Just the other day, I put in an order of a dozen different models, and one of them was denied (for a rather silly reason), but it was before any of the other items had been moved to production. So, hoping to keep everything together in the order, I canceled the entire shipment and re-ordered when I had corrected the model in question.

    I realize that it might lead to all new complications and complaints, as well as more work for Shapeways, but having the ability to communicate with the team and update the model mid-order could have saved a lot of trouble, I was only lucky that I caught it before the others were sent into production.

    Just my thoughts :D
  7. Youknowwho4eva
    Youknowwho4eva Shapeways Employee Community Team
    A. When you upload a model the printability check has to be the same as when the model enters on the printer.

    We have so many uploads that are never printed, this would be a huge waste of man power. And man power isn't cheap. We are working on improving the automated software, but software and human checks, sometimes it still fails in the printer.

    B. We must have the possibility to repair a model quickly and to reenter it on the same shipping basket, to not loose time and money.

    This has been suggested many times but brings up a issues. To name a few.
    1. Some models may require a complete redo.
    2. What if a user just lets it sit in limbo? Have a time limit? How long?
    3. Back to more man power and man power not being cheap

    Current solutions are to cancel the order and reorder. If the order already has pieces in production, and only part of the order is canceled. Email service and ask for the shipping as well. I'm not sure what they can do about expired discounts, but our service department is awesome.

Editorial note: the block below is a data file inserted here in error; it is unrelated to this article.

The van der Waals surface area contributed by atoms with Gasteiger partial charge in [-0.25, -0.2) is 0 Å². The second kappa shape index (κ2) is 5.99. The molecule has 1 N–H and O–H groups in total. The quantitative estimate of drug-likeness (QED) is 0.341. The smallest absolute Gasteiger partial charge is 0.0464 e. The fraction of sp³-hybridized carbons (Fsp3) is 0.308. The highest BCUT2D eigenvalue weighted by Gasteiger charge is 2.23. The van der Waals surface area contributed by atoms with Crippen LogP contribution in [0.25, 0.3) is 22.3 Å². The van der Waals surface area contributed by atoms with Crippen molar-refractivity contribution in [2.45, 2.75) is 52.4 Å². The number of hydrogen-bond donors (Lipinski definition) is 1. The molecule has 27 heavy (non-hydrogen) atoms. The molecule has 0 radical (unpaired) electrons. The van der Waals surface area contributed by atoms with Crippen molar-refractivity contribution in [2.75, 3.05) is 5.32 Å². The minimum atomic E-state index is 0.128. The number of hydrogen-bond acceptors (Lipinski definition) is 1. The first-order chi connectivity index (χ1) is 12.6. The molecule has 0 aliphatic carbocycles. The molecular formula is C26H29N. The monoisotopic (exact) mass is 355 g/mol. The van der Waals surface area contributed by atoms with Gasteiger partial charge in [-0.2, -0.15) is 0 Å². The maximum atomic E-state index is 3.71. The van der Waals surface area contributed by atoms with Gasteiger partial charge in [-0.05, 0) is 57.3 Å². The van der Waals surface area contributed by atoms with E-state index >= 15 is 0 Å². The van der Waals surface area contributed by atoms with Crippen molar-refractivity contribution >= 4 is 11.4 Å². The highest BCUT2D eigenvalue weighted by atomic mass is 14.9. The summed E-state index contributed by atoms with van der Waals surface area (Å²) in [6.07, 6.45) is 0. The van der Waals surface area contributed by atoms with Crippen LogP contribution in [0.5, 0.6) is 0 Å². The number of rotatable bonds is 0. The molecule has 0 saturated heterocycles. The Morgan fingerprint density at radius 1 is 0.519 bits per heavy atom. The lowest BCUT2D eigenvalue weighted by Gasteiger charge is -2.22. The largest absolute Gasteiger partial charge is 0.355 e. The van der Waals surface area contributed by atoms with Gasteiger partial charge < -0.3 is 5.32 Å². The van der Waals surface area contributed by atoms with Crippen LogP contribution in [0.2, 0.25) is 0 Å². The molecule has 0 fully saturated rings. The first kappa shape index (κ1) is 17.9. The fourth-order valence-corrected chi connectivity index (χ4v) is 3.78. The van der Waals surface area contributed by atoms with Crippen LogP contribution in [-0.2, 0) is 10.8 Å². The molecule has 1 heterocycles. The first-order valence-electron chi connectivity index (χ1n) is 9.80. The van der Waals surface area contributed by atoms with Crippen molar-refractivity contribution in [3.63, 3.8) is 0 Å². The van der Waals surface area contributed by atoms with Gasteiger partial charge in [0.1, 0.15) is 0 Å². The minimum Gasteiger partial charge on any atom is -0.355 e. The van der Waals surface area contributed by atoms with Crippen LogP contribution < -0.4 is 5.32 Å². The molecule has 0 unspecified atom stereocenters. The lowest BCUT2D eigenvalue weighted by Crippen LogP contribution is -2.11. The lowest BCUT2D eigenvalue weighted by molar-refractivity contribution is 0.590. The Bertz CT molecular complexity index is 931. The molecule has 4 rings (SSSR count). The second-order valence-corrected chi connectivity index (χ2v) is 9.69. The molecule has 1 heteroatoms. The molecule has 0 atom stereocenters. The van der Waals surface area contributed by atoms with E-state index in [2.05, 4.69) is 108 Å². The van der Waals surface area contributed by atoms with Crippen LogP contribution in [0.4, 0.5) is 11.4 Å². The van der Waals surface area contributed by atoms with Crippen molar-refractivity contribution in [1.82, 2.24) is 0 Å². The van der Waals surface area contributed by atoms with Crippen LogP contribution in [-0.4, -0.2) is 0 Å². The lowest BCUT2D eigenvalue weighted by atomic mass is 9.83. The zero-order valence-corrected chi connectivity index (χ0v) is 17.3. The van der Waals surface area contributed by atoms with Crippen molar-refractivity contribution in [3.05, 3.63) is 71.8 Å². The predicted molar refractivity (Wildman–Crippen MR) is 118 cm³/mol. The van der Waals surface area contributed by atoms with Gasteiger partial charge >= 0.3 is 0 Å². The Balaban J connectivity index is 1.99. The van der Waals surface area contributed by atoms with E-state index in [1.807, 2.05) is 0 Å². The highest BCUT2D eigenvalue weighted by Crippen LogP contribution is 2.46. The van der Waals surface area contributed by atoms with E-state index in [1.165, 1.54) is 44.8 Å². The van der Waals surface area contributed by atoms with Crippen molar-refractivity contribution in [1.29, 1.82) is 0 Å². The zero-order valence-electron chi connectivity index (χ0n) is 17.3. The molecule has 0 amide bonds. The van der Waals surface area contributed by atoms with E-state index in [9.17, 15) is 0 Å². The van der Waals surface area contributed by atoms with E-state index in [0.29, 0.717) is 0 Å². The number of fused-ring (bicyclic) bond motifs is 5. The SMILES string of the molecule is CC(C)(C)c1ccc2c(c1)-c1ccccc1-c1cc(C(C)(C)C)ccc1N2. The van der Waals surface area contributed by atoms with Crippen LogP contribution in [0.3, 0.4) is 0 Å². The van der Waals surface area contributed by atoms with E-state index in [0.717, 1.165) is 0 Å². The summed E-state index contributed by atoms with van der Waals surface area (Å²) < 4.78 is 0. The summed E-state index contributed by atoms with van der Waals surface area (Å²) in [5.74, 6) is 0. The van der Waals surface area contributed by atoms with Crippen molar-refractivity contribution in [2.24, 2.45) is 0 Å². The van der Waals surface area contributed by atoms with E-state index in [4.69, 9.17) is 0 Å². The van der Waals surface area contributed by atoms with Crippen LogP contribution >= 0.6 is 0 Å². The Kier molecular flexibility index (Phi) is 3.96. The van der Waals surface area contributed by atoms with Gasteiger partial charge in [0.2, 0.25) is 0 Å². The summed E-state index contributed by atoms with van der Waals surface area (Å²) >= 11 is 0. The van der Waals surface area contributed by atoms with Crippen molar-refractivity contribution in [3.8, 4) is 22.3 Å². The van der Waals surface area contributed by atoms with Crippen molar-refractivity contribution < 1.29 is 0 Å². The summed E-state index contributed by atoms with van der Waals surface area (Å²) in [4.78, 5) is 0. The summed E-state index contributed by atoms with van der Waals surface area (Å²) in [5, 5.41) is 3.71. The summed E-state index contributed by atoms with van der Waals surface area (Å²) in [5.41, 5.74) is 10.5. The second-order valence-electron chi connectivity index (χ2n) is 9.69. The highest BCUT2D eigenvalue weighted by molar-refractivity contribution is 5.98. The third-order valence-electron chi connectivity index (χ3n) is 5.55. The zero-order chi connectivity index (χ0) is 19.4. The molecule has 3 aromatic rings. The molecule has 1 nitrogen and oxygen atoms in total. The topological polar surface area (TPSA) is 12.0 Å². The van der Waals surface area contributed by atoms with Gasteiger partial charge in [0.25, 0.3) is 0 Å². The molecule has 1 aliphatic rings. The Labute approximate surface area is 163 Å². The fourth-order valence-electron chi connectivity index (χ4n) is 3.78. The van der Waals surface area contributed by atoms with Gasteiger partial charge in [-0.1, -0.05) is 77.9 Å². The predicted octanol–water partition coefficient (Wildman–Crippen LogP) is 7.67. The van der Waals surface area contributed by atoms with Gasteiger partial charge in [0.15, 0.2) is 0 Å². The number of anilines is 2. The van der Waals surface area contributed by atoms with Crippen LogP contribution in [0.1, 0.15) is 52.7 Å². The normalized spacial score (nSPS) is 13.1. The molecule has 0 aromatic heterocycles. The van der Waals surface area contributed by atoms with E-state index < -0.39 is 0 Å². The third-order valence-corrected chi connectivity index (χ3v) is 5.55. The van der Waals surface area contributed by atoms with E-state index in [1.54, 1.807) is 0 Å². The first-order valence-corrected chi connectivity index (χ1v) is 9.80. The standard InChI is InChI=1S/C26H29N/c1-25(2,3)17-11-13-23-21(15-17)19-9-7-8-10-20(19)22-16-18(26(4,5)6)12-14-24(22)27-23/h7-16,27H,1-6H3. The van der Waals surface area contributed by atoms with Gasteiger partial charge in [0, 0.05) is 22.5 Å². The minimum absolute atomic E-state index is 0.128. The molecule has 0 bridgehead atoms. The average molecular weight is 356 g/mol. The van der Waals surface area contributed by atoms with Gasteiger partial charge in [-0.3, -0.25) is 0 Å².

8. orion24601
    orion24601 New Member
    On a related topic I have had several cases where I order a model to make sure it prints ok, and it does, but then someone else will order it and it will be rejected. Can something be done about the consistency of the pass/fail process? Such as, once a model has successfully printed in a specific material can't it be assumed it will print again? This could save a bit on the manpower issue as well because you won't need someone to check the same models over and over...
    Last edited: Oct 24, 2013
  9. mkroeker
    mkroeker Well-Known Member
    Several threads already running on this topic, in particular see the (long and winding) "Preventing Rejections" thread in the "Suggestions" forum.

    In short, sometimes problems get overlooked the first time as it is humans that do the checking, but on repeated orders of the same part they look at the success rate of the previous prints to decide if it should pass anyway. (Receiving a perfect model from shapeways does not always mean that it was printed without problems, they may have had to do a reprint without telling you).

    Now if the designer makes some small and seemingly innocuous change to the model after printing, even just makes it a bit bigger or smaller, it is treated as a "new model" with no previous printing history by shapeways - that change might not have been so harmless after all, introducing new thin areas or sharp edges etc. Same goes for printing one model and then putting five copies of it in the same model file - no way can shapeways "know" that it is the same object as printed before under a different model number, so again it will get the full initial check without any regard for previous success rate.